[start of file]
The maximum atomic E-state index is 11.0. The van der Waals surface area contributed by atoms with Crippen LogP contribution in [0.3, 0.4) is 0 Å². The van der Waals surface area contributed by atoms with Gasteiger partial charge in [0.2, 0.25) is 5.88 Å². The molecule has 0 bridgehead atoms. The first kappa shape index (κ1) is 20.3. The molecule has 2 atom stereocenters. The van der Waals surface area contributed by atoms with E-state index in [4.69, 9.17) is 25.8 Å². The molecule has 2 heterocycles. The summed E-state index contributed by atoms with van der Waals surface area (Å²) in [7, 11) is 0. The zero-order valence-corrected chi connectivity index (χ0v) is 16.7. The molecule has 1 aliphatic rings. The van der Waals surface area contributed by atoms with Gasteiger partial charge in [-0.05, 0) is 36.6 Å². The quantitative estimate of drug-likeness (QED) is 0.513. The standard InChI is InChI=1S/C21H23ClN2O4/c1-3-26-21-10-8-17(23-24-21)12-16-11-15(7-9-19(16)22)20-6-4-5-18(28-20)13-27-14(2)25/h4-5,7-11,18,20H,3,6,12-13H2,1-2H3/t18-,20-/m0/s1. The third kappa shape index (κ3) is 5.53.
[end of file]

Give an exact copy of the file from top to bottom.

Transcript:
The maximum atomic E-state index is 11.0. The van der Waals surface area contributed by atoms with Crippen LogP contribution in [0.3, 0.4) is 0 Å². The van der Waals surface area contributed by atoms with Gasteiger partial charge in [0.2, 0.25) is 5.88 Å². The molecule has 0 bridgehead atoms. The first kappa shape index (κ1) is 20.3. The molecule has 2 atom stereocenters. The van der Waals surface area contributed by atoms with E-state index in [4.69, 9.17) is 25.8 Å². The molecule has 2 heterocycles. The summed E-state index contributed by atoms with van der Waals surface area (Å²) in [7, 11) is 0. The zero-order valence-corrected chi connectivity index (χ0v) is 16.7. The molecule has 1 aliphatic rings. The van der Waals surface area contributed by atoms with Gasteiger partial charge in [-0.05, 0) is 36.6 Å². The quantitative estimate of drug-likeness (QED) is 0.513. The standard InChI is InChI=1S/C21H23ClN2O4/c1-3-26-21-10-8-17(23-24-21)12-16-11-15(7-9-19(16)22)20-6-4-5-18(28-20)13-27-14(2)25/h4-5,7-11,18,20H,3,6,12-13H2,1-2H3/t18-,20-/m0/s1. The third kappa shape index (κ3) is 5.53.